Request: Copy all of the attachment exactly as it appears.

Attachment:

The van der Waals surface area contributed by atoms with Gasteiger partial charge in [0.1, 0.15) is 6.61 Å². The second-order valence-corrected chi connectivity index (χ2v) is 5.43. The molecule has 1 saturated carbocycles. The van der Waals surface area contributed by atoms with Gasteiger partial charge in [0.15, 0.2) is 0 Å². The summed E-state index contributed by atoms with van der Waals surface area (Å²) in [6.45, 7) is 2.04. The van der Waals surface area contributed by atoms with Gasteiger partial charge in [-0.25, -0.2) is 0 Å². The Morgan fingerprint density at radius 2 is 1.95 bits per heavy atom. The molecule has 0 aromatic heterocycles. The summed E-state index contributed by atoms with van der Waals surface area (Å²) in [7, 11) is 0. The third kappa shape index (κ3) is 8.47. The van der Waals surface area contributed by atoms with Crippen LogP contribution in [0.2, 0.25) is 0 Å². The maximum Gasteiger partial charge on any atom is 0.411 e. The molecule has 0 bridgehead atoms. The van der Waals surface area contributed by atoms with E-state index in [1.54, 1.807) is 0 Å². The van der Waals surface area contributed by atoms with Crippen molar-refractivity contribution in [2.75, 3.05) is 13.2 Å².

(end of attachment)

The van der Waals surface area contributed by atoms with Gasteiger partial charge in [0.1, 0.15) is 6.61 Å². The second-order valence-corrected chi connectivity index (χ2v) is 5.43. The molecule has 1 saturated carbocycles. The van der Waals surface area contributed by atoms with Gasteiger partial charge in [0.15, 0.2) is 0 Å². The summed E-state index contributed by atoms with van der Waals surface area (Å²) in [6.45, 7) is 2.04. The van der Waals surface area contributed by atoms with Gasteiger partial charge in [-0.25, -0.2) is 0 Å². The Morgan fingerprint density at radius 2 is 1.95 bits per heavy atom. The molecule has 0 aromatic heterocycles. The summed E-state index contributed by atoms with van der Waals surface area (Å²) in [7, 11) is 0. The third kappa shape index (κ3) is 8.47. The van der Waals surface area contributed by atoms with Crippen LogP contribution in [0.2, 0.25) is 0 Å². The maximum Gasteiger partial charge on any atom is 0.411 e. The molecule has 0 bridgehead atoms. The van der Waals surface area contributed by atoms with E-state index in [1.54, 1.807) is 0 Å². The van der Waals surface area contributed by atoms with Crippen molar-refractivity contribution in [2.75, 3.05) is 13.2 Å².